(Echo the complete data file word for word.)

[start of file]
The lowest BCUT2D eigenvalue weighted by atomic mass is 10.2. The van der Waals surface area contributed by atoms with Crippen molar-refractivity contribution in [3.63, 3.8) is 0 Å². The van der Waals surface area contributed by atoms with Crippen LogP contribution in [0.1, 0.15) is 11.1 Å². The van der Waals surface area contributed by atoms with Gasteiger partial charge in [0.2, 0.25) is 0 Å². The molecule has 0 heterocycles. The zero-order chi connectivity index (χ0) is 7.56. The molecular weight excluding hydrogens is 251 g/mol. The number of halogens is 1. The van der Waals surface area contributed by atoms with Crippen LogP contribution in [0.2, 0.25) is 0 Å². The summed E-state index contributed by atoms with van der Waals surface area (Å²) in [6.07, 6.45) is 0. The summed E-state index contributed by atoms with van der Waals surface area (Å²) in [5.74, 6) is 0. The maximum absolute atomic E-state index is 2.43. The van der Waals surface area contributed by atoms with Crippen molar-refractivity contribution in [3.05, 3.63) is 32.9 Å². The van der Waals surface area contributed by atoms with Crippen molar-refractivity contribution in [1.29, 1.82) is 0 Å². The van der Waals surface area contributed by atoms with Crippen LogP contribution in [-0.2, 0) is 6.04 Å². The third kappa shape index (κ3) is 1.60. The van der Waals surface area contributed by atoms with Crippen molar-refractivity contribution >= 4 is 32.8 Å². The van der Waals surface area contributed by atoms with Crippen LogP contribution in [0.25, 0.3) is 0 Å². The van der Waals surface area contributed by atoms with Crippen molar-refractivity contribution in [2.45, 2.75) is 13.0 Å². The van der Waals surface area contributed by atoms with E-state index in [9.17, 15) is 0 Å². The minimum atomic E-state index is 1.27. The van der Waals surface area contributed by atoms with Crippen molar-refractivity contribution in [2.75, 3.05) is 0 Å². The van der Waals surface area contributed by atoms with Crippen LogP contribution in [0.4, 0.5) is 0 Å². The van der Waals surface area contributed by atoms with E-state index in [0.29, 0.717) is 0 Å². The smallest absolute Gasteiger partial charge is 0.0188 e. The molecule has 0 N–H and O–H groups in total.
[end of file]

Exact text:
The lowest BCUT2D eigenvalue weighted by atomic mass is 10.2. The van der Waals surface area contributed by atoms with Crippen molar-refractivity contribution in [3.63, 3.8) is 0 Å². The van der Waals surface area contributed by atoms with Crippen LogP contribution in [0.1, 0.15) is 11.1 Å². The van der Waals surface area contributed by atoms with Gasteiger partial charge in [0.2, 0.25) is 0 Å². The molecule has 0 heterocycles. The zero-order chi connectivity index (χ0) is 7.56. The molecular weight excluding hydrogens is 251 g/mol. The number of halogens is 1. The van der Waals surface area contributed by atoms with Crippen LogP contribution in [0.2, 0.25) is 0 Å². The summed E-state index contributed by atoms with van der Waals surface area (Å²) in [6.07, 6.45) is 0. The summed E-state index contributed by atoms with van der Waals surface area (Å²) in [5.74, 6) is 0. The maximum absolute atomic E-state index is 2.43. The van der Waals surface area contributed by atoms with Crippen molar-refractivity contribution in [3.05, 3.63) is 32.9 Å². The van der Waals surface area contributed by atoms with Crippen molar-refractivity contribution in [1.29, 1.82) is 0 Å². The van der Waals surface area contributed by atoms with Crippen LogP contribution in [-0.2, 0) is 6.04 Å². The third kappa shape index (κ3) is 1.60. The van der Waals surface area contributed by atoms with Crippen molar-refractivity contribution >= 4 is 32.8 Å². The van der Waals surface area contributed by atoms with Crippen LogP contribution in [0.25, 0.3) is 0 Å². The van der Waals surface area contributed by atoms with Crippen molar-refractivity contribution in [2.45, 2.75) is 13.0 Å². The van der Waals surface area contributed by atoms with E-state index in [9.17, 15) is 0 Å². The minimum atomic E-state index is 1.27. The van der Waals surface area contributed by atoms with Crippen molar-refractivity contribution in [2.75, 3.05) is 0 Å². The van der Waals surface area contributed by atoms with Crippen LogP contribution in [0.4, 0.5) is 0 Å². The van der Waals surface area contributed by atoms with E-state index in [0.29, 0.717) is 0 Å². The smallest absolute Gasteiger partial charge is 0.0188 e. The molecule has 0 N–H and O–H groups in total.